First impressions of Future Card Buddyfight

I have a love/hate relationship with Japanese card games. While they are usually easy to learn and have fantastic artwork, many don’t lend themselves to competitive formats. Coin flips and other chance effects are great for a Sunday board game but not what I’d call ‘fun’ when there’s a tournament on the line.

Bushiroad is a Japanese game producer that made their first big venture into the western market with Cardfight Vanguard, an easy to learn CCG that suffered from tremendous power creep and a heavy amount of chance. Now they’re back with Future Card Buddyfight and it looks like they’ve learnt a thing or two.



Buddyfight serves up some straight forward gameplay that is easy to get a hold of and genuinely fun to play around with. Each player is represented by a ‘Flag’ and the aim is to deal 10 damage to your opponent. You deal damage by playing monsters into one of 3 spaces on your field and can even equip your flag with weapons to get in some more damage.


Before I mention the last few card types, I should mention the resource mechanic that Buddyfight uses. Each player starts the game with two cards in their ‘Gauge’ and may put a card from their hand into their gauge each turn. If they choose to do this, they also get to draw another card for the turn. This is one of the most exciting elements of the game as it actively prevents players from being victims of variance.

Gauge is typically discarded to use powerful monster abilities or play spell and ‘Impact’ cards. Spells are spells, much like every other game they have many different effects ranging from killing dudes, drawing cards and healing damage. Control players will be happy to know that some spells can be activated on your opponents turn, a welcome change from some newer CCGs. Impact cards are over the top haymakers that have high costs but can inflict large amounts of damage. They are activated in their own phase at the end of the turn and more often that not finish the game. Many involve weapons but some just deal straight damage.


So how does it play? Really quickly, in short. Games typically take 10ish minutes and I found myself knocking back games like popcorn. You play your dudes, do some damage, someone dies and you shuffle up again. The Gauging mechanic really smooths things out and lets you see your sweet cards more often. Card effects are basic for now, but I have no doubt they will get more complex as things go on.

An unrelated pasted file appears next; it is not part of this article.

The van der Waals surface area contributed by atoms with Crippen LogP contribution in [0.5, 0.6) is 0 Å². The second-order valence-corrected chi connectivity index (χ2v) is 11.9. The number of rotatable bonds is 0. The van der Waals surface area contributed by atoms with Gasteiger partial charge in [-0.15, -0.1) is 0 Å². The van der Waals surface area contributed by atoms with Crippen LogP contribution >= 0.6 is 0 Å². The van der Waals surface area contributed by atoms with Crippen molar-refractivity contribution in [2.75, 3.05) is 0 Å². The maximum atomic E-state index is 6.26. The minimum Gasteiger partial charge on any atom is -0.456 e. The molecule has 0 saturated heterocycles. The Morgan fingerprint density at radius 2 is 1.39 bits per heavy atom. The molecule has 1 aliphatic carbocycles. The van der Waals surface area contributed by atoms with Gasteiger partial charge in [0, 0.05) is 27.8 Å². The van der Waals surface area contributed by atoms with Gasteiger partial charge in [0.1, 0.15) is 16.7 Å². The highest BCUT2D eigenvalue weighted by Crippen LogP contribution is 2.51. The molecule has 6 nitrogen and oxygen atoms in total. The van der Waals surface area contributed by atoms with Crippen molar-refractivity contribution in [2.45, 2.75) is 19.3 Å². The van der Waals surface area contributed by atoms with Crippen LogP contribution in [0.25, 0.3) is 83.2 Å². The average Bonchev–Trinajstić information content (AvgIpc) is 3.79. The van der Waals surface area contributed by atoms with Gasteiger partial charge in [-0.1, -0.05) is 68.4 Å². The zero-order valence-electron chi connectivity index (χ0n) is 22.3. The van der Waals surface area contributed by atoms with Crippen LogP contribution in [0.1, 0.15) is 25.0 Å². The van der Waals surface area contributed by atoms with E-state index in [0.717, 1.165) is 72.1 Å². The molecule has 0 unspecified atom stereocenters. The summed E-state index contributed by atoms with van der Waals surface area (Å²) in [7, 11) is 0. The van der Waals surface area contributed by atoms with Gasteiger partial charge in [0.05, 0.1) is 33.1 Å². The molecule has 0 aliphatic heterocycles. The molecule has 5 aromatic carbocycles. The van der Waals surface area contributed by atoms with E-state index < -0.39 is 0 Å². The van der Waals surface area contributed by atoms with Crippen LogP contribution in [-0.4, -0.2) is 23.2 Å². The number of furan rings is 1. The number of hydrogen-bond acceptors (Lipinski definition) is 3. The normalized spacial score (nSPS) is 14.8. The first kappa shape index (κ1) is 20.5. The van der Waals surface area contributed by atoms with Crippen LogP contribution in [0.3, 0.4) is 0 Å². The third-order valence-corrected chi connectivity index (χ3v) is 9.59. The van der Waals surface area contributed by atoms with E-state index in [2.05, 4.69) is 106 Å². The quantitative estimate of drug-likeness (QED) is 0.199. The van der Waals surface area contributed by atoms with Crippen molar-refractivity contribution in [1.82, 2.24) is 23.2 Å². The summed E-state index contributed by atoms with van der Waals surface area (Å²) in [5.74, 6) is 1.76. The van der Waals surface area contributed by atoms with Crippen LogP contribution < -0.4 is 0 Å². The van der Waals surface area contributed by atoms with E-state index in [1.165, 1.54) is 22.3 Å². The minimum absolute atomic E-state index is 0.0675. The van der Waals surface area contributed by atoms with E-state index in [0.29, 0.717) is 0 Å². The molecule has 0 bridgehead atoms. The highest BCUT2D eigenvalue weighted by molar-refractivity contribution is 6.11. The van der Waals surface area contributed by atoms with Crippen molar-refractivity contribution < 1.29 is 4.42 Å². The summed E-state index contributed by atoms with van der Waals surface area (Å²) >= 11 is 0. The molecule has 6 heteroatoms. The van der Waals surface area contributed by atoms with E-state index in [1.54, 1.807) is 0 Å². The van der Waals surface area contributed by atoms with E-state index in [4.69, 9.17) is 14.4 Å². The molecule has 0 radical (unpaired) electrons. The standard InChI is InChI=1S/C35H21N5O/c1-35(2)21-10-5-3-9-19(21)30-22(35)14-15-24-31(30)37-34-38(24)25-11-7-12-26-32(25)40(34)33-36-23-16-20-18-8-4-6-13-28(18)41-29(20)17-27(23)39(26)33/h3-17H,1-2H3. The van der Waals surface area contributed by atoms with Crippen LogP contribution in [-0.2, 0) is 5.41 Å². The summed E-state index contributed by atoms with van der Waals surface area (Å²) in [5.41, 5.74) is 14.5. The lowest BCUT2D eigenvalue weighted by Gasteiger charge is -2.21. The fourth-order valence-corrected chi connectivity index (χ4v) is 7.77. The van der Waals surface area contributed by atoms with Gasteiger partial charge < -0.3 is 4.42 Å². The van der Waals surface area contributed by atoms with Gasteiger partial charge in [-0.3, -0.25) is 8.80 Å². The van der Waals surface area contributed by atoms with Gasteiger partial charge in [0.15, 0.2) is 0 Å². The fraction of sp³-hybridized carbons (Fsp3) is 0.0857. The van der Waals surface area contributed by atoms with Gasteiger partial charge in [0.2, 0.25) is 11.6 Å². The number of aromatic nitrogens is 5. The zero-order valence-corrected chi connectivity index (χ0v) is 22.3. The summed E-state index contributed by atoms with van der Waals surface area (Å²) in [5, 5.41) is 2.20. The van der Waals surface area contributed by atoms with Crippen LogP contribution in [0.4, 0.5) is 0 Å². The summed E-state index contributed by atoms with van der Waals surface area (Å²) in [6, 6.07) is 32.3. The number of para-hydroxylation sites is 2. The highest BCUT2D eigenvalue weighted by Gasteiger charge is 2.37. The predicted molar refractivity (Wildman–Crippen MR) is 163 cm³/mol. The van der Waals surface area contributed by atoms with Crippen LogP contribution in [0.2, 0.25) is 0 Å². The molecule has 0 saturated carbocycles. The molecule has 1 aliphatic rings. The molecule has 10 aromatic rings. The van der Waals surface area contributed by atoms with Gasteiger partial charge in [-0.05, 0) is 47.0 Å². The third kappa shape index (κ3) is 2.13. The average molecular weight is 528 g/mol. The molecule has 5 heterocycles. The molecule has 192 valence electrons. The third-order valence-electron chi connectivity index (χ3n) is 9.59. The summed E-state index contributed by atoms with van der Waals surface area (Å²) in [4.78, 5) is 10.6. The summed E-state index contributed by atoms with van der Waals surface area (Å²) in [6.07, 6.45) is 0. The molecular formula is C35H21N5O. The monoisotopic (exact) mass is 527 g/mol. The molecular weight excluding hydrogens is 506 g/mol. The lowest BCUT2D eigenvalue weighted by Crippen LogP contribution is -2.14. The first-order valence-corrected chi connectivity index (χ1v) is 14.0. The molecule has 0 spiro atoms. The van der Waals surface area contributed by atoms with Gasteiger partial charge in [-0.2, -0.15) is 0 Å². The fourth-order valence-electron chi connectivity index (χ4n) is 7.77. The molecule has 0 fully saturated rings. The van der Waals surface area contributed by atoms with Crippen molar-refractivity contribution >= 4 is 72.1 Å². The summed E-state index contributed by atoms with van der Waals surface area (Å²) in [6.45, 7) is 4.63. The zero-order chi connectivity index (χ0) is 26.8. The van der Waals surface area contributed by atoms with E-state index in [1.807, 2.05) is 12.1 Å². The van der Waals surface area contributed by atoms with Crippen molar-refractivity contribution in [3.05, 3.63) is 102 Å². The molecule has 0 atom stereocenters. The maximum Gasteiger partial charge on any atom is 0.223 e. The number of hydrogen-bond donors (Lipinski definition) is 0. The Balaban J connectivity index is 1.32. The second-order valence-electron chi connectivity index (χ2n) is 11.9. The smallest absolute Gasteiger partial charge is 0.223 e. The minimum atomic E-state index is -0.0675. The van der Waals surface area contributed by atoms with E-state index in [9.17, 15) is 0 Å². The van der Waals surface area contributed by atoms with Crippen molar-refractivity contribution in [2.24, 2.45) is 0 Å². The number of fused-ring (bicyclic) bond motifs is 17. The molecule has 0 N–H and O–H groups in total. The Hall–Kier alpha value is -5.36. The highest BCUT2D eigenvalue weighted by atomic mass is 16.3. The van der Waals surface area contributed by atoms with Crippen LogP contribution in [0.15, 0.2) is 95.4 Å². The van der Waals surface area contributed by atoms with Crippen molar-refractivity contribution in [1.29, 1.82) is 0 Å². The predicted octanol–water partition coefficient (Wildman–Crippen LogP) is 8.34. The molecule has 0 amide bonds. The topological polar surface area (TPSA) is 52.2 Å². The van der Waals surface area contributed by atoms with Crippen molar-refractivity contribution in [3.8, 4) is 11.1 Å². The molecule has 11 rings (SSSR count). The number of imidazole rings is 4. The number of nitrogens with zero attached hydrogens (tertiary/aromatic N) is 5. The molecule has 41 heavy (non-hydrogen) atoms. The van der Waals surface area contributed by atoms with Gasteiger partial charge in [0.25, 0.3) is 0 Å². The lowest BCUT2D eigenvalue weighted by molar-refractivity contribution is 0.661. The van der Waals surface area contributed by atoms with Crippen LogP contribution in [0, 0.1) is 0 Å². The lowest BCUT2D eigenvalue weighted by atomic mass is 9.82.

The downside for the game is the extremely weak ‘Buddy’ mechanic. Each player may choose a monster to be his buddy and once per game may gain one life when he plays a copy of that monster. That’s it. Very unexciting and considering its in the name it could be a bit louder. The game can also end very abruptly with 7 point life swings a bit more common than what I’m comfortable with. This is compounded by the lack of ways to stop such attacks, at least in the basic decks.


I’m a fan! The cards have character without being over designed. Card frames for the various factions are very different giving them a bit more definition. I particularly like the ‘Danger World’ frames with their over the top warning tape borders. Impact cards are flipped horizontal to give more space for artwork and it really makes them pop out.


The only negative for me is the flimsy card stock that Bushiroad uses damages easily and the textured card backs are a bit weird. Make sure you sleeve up.


So what’s available? At time of writing only the first two trial decks are available (RRP $25AUD) but the first wave of ‘Dragon Chief’ booster packs are on their way shortly (RRP $4). Each TD represents a different faction, ‘Dragon World’ and ‘Danger World’ respectively, and play quite well against each other with more factions available through boosters. There’s also one set of art sleeves but knowing Bushiroad you’ll be spoilt for choice soon enough.



The verdict:

Buddyfight is easy to pick up and fun to both look at and play. If you’re looking to try a new CCG then I’d recommend picking up both trial decks for you and a friend from your local store. Gaming parents should jump on this if their young one has any interest in card games, there won’t be any disappointment. However, if you’re a super competitive gamer probably best to give this one a miss.



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One Comment
  1. February 8, 2014 | Reply

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